N.H. 4th graders Learning by Design
There are 441 architects-in-training in New Hampshire’s 4th-grade classrooms, thanks to a program initiated by the New Hampshire Chapter of the American Institute of Architects.
The Learning By Design Program in New Hampshire is an introductory architectural design program designed to integrate with the state’s 4th-grade curriculum by the New Hampshire Chapter of the AIA, which partnered with Polly Carpenter, an architectural and Learning By Design educator, in developing the program.
Carpenter, who has worked for several years on Learning By Design programs in New York City and in Boston, conducted a four-hour “How to Teach” workshop for the 33 architects in the state volunteering to teach this course.
The AIANH Learning By Design program focuses on three key areas of development:
• An understanding and knowledge of the important civic buildings in the state capital. All 4th-grade students in participating schools took a visit to the State House. Images of this building were used to introduce architectural vocabulary such as dome, lantern, pediment and entablature.
• An understanding of the three-dimensional relationships in buildings and the built environment. Architectural scales were given to the students, and they were taught how to measure and draw an object to scale. Students then were asked to build an actual model to scale of a building they designed.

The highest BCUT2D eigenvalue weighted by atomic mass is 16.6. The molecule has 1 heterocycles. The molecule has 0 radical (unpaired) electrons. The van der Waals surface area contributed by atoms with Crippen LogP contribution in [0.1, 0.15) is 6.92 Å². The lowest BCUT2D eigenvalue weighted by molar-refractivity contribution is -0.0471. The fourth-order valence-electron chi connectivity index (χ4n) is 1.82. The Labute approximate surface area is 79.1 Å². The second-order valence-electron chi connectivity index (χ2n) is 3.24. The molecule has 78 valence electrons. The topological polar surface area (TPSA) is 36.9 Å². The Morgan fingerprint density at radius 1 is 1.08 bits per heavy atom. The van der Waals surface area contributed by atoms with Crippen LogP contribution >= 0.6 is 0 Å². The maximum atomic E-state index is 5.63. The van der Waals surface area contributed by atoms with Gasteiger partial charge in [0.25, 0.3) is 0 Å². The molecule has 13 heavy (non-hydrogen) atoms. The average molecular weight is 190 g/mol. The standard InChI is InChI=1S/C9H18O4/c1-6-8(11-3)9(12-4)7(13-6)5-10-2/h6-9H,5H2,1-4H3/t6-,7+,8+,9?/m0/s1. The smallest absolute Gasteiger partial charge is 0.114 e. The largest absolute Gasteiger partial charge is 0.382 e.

• Introduction of the concept of energy efficiency and its application in buildings.
Some 20 participating 4th-grade classes were involved in the program during October and November 2004. Thirty three architects volunteered for a combined total of 5,900 hours to teach the program to 441 students in the eight participating schools.
After the civic buildings and energy efficiency concepts were introduced, the children were challenged to design and build their own clubhouse. This entailed writing a program, drawing a plan, and building a model to scale of their clubhouse.
The clubhouse designs were very diverse. In Center Barnstead Elementary teacher Linda Croteau’s class, the students designed skateboard clubhouses with curved roofs, equestrian clubhouses with tack rooms, sport clubhouses with football fields and fashion clubhouses with courtyards. The students were all able to site their clubhouse on an imaginary site and describe their project to the class.
AIANH’s goal in creating the Learning By Design program is to teach our children about the design of our built environment. As we continue to succeed in providing this program to the schools, we will also succeed in nurturing and guiding our children to be the next generation of architects, leaders and citizens of New Hampshire.
Seventeen organizations volunteered to teach the 20 classes. The organizations were Bruce Ronayne Hamilton Architects, Sheerr McCrystal Palson Architecture, C.N. Carley, Misiasick-Turpin, PLLC, Jordan & Barker Architects, Banwell Architects, Lavallee/Brensinger, P.A., JSA Inc., The Stahlman Group, UK Architects, Appletree Architects, Christopher P. Williams Architects, The Preservation Partnership, Dennis B. Mires, The Architects, PA, Tony Fallon Architecture, the University of New Hampshire and Daniel Bartlett, AIA.
For more information, visit aianh.org.
Leslie Thomas is an architect with the Manchester architectural firm of Lavallee/Brensinger Professional Association.